26.10.2011 (a day after my 17th birthday). That’s the date squareys.de was initally registered.
Since then it hosted zombiehunt.squareys.de 1 and a range of half-finished wordpress themes. I always wanted a website, but C++ is just more fun for me than web development. Hence, my website was always lying around in a very dirty state.
Every now and then I find my tumblr blog again, though, which reminds me of projects I almost fully forgot about. Since I take quite some pride from having worked on a big amount of little personal projects which were more important to me than school or university or most everything else, I really wanted to have a place where I archive every one of them. Optimally with a download link to its last state — or maybe a github link.
So, here is my old website with new makeup! Based on m.css and pelican it should now be a lightning-fast static website and fun to write new content for, since powered by a Gitlab Ci pipeline in the background.
What follows are some details on how I implemented this. If you’re interested, stick around!
- Since it used a buggy self-made php framework that even I could hack, I reworked the code. This is now a more static version and features like the highscores are disabled for data privacy reasons. The registration form is only a mockup.
Recently I had a discussion about static websites and how their biggest disadvantage is that you always have to recompile and reupload everything. With continuous integration, I am able to have the recompiling be done automatically for me.
My current workflow for working on content or the theme of the website now is:
$ ./develop_server start 80 ... Done: Processed 96 articles, 0 drafts, 3 pages and 0 hidden pages in 7.67 seconds. ... -> Modified: content. re-generating... Done: Processed 96 articles, 0 drafts, 3 pages and 0 hidden pages in 5.92 seconds.
Which has pelican start a local webserver that watches the content/ and pelican-theme
directories in addition to a pelicanconf.py file. This allows editing
.rst (or other
markdown) files and shortly after see the fully compiled result in the browser.
As you can tell, compilation of the entire thing is still bareable. It’s even slightly faster when regenerating after a change. There are ways to tell it to only regenerate modified content, though.
git push origin master
Is then all I need to do to get a staging version of the website. With the Gitlab CI pipeline I set up, it just automatically compiles and deploys everything.
git push origin master:published
Finally runs a slightly different Gitlab CI pipeline, which uploads the entire website to the webspace via ftp. The relevant gitlab-ci.yml config is super simple:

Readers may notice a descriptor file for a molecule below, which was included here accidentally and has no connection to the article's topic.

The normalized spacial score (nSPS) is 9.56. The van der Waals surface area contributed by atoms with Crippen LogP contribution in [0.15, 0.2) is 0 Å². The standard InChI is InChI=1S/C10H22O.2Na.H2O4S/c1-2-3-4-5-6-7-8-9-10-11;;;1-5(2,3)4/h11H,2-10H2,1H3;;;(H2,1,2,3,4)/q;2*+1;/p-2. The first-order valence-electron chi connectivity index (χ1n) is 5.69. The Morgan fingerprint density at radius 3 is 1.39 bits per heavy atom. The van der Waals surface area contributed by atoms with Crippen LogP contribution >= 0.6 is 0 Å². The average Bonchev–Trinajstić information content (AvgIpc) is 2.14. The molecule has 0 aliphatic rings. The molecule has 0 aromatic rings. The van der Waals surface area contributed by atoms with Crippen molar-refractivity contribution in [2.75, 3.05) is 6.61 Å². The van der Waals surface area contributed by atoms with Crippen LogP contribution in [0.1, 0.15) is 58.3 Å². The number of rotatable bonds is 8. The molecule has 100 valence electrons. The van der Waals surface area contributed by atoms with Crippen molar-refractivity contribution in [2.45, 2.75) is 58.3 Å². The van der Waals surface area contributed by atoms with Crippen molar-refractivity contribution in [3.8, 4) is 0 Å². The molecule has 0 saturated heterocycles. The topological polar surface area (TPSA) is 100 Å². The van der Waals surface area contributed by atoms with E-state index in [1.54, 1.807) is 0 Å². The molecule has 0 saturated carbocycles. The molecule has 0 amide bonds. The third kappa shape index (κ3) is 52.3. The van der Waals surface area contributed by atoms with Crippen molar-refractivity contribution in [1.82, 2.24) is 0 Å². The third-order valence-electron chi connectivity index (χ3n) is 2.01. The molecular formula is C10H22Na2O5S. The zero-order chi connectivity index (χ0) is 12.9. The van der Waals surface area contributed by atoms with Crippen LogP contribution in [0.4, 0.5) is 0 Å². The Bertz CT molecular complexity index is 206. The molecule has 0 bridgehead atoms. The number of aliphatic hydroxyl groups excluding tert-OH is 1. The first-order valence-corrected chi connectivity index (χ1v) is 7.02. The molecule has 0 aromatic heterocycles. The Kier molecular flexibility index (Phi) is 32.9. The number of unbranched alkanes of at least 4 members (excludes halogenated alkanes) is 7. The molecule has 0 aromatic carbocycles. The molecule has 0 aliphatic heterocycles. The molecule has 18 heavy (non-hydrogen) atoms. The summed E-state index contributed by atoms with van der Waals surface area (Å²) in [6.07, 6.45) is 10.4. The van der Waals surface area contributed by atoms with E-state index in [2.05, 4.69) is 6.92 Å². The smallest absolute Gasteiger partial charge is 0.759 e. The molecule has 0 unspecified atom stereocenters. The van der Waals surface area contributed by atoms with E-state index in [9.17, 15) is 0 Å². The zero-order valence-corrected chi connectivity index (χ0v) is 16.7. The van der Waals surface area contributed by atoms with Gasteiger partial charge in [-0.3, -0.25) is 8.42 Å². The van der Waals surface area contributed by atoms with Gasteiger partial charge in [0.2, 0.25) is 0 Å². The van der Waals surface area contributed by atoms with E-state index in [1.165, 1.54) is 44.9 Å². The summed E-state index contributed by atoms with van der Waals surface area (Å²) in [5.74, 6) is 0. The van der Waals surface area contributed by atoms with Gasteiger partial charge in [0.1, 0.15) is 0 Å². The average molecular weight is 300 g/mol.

image: library/python:3.6 stages: - deploy variables: GIT_STRATEGY: fetch GIT_SUBMODULE_STRATEGY: recursive [...] published: stage: deploy only: - published before_script: - pip3 install pelican Pyphen - python3 pygments/setup.py install - apt-get update - apt-get install lftp script: - make ftp_upload
You may think that I just hid all the complicated stuff in the
Makefile, but that’s
publish: $(PELICAN) $(INPUTDIR) -o $(OUTPUTDIR) -s $(PUBLISHCONF) $(PELICANOPTS) ftp_upload: publish lftp ftp://$(FTP_USER)@$(FTP_HOST) --env-password -e \ "set ftp:ssl-allow off ; mirror -R -p $(OUTPUTDIR) $(FTP_TARGET_DIR) ; quit"
Which is a just slighly modified version of what pelican already generates for you with
quickstart, except that I use
lftp to securely pass the password from Gitlab CI.
I recently put some minimal effort into my old wordpress theme. Because it was based on a wordpress version of 2011, I actually broke the website in the process of updating wordpress.
I did, however, like the simplicity that I had come up with and really wanted to make this pelican based website looks pretty much like it.
What I want to say is that if he does something, he usually does it properly and to its fullest. And what else could you wish for when deciding on what technologies to use for your website.
Starting with the “Light Theme” of m.css, I was able to reconstruct my old theme by changing 5-10 lines of the theme’s templates and modifying the colors, which are all configurable in a neat list of css variables in a single css file.
Additionally, I converted the Molokai color style I use in vim to pygments using vim2pygments. And since the code blocks also use Consolas as font (if you have it installed), the code snippets should look just like I see them!
My website was always very empty. Back in 2011 I started blogging on tumblr, but since 2014, all that was posted there was an occasional “tumblr birthday” post.
To have all my writing in a central space, I really wanted to import the 94 of them to this website.
I found this tumblr2markdown python script,
which I heavily customized to my needs to produce restructured text files from the downloaded
html blog contents using
pandoc and also fixed some issues like not downloading
images and more.
In the process I also cleaned up the tags, since there were way too many.
If you made it this far, I thank you very much for your time, I hope you enjoyed the read!